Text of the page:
An Investigation Into Trump and Carson's HUD

You might have been waiting for this article, and its many revelations about life inside the Department of Housing and urban Development, since January or November.
August 22, 2017, 2pm PDT | James Brasuell | @CasualBrasuell
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George Sheldon

An article by Alec MacGillis tackles one of the enduring questions of planners and urbanists since the dawn of the Trump Administration: "Is Anybody Home at HUD?"

That's the pointed headline, and the summary text gives a quick answer: "A long-harbored conservative dream — the 'dismantling of the administrative state' — is taking place under Secretary Ben Carson."

But the feature-length, investigatory article takes its time in building a case to back that claim, including interviews with past and current department officials, background on the genesis and evolution of the department, and the emergence of a narrative about the HUD under the leadership of President Trump, advisors like Steve Bannon (until recently, anyway), a secretary like Ben Carson.

MacGillis's conclusion:

HUD has emerged as the perfect distillation of the right’s antipathy to governing. If the great radical-conservative dream was, in Grover Norquist’s famous words, to “drown government in a bathtub,” then this was what the final gasps of one department might look like.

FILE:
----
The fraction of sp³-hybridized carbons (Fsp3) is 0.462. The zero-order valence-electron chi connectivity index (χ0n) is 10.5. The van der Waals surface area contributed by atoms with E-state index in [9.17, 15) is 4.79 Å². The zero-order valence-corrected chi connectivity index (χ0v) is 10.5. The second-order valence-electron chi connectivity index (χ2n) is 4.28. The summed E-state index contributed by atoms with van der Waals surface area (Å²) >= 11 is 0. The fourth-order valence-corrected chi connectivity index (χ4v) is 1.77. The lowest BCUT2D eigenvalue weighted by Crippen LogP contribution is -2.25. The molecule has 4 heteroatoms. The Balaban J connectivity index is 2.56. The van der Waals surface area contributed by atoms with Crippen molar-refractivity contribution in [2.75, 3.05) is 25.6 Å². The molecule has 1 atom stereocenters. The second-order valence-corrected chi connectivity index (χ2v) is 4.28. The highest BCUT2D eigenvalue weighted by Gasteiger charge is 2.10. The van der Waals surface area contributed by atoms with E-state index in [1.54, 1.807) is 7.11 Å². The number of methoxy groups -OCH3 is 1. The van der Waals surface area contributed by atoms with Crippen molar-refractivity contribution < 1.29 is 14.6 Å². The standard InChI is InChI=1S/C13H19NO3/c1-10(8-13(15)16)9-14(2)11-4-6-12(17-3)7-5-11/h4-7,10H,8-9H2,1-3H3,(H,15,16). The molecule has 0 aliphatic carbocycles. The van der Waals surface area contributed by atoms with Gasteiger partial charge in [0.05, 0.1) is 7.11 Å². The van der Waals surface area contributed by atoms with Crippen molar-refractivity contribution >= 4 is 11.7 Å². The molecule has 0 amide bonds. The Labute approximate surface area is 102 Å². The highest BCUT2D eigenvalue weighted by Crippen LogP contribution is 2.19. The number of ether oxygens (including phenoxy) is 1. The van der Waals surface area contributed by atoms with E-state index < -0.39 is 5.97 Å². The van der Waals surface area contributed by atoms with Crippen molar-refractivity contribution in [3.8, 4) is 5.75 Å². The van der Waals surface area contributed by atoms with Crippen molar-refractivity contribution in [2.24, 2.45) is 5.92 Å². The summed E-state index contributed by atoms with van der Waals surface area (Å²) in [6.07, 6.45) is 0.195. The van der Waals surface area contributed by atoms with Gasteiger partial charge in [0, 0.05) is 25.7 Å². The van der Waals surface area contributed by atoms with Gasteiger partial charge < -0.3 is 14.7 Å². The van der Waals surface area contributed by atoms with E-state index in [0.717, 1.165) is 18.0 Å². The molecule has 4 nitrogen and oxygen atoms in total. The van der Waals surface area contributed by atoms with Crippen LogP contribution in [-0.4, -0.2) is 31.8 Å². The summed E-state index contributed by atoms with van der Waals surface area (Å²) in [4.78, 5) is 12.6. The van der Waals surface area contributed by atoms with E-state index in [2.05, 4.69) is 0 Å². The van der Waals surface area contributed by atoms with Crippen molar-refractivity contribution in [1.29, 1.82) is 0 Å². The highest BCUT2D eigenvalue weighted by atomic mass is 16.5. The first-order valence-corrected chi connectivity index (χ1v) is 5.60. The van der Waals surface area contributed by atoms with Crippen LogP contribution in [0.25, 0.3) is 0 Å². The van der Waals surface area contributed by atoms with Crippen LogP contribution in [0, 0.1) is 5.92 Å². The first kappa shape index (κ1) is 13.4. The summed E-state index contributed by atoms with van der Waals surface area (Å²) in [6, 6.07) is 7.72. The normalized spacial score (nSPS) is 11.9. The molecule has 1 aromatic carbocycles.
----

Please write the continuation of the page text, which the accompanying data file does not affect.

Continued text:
Some of the most compelling portions of the article include testimony from staffers on hand throughout the Administration's transition and the first seven months of its activities. MacGillis also spoke with staffers close to Carson during his failed presidential campaign and since.

If you have any interest in federal programs related to housing and development, or just an undying curiosity in the effect of the Trump era on federal government, set aside some time to read the article in full. 

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Published on Tuesday, August 22, 2017 in New York
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